Me: “Wow, did you see that Tom…bloody brilliant”!

Tom: “See what..?

“Me:  “Your son’s goal..easily a 10 metre strike…”

“Tom:  “Oh yeah, um just out of the corner of my eye..yeah it was a cracker.”

Tom is full of shit.  He didn’t see jack. 

It’s Saturday afternoon and I’m on the sideline watching my 14 yr old son playing in his weekly soccer fixture.

Our team just scored and I’m sharing my enthusiasm with the goal-scorer’s father. 

As his response fades, Tom goes back to the issue at hand.

Head down, eyes fixed. 

The forever glow from the little glass rectangle.

Images, quotes, emojis and the occasional ad to meet ‘single’ women parade the phone screen as he swipes south to north.

Tom might as well not be here.  His mind certainly isn’t. 

But a quick glance around me reveals he’s not alone – easily another 10 parents doing cheeky sneakies at their phones while the soccer game powers on.

But I’m no saint. 

That was me a few months ago.  Same situation.

My son had curled the ball into the top left hand corner of the goal at the exact time a notification told me a friend of a friend liked the quote of a friend’s friend. 

Faking a smile, I gave the thumbs-up to my son as he jogged back to his half to restart. 

I didn’t see jack.

What I responded to on my phone was just noise. 

What I missed was the here and now…soon to be a memory. 

It was a lost opportunity to connect with my son at an age when he needs it most.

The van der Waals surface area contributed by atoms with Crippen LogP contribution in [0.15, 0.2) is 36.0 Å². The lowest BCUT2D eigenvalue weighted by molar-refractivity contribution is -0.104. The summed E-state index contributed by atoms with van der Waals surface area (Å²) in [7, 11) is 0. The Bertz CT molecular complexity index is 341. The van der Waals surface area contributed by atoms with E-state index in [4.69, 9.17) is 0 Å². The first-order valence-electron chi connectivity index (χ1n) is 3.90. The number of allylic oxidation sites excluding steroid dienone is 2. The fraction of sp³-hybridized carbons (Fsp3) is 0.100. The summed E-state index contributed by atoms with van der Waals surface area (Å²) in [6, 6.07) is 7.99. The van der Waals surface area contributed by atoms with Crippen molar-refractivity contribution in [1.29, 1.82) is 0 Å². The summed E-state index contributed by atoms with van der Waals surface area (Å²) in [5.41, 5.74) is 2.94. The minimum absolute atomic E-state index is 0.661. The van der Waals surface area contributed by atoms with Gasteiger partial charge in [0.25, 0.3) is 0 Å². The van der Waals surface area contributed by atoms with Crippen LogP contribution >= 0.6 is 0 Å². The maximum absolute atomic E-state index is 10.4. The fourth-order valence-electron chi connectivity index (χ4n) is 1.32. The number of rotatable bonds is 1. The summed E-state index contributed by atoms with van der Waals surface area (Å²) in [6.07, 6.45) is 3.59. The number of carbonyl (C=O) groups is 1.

As parents we need to display the skill of attunement, that is, being emotionally and physically ‘there’ for them.

Being distracted by my phone at the soccer game was a form of proximal separation – physically present but emotionally detached.

Research suggests that the level of physiological stress experienced by the child during proximate separation approach the levels experienced during physical separation.

These physiological dysfunctions can have children believe they’re simply not seen, heard, understood or emphasised with.

As parents, we make the natural mistake that the intense love we feel for our children means that they actually receive that love in pure form.

Sadly, misattuned parent-child interactions are increasingly the norm in our hyper-connected, miscommunicated world.

Now that I’m conscious of this, my son’s weekly soccer matches are watched from the sideline with my phone locked in the car.

I see every pass, every side-step and every goal – as he sees it.

My connectivity gives reassurance to his developing brain that he is safe and emotionally sure-footed.

And that’s something he’ll never get from the swipe of a phone.

From now on this is where my phone stays….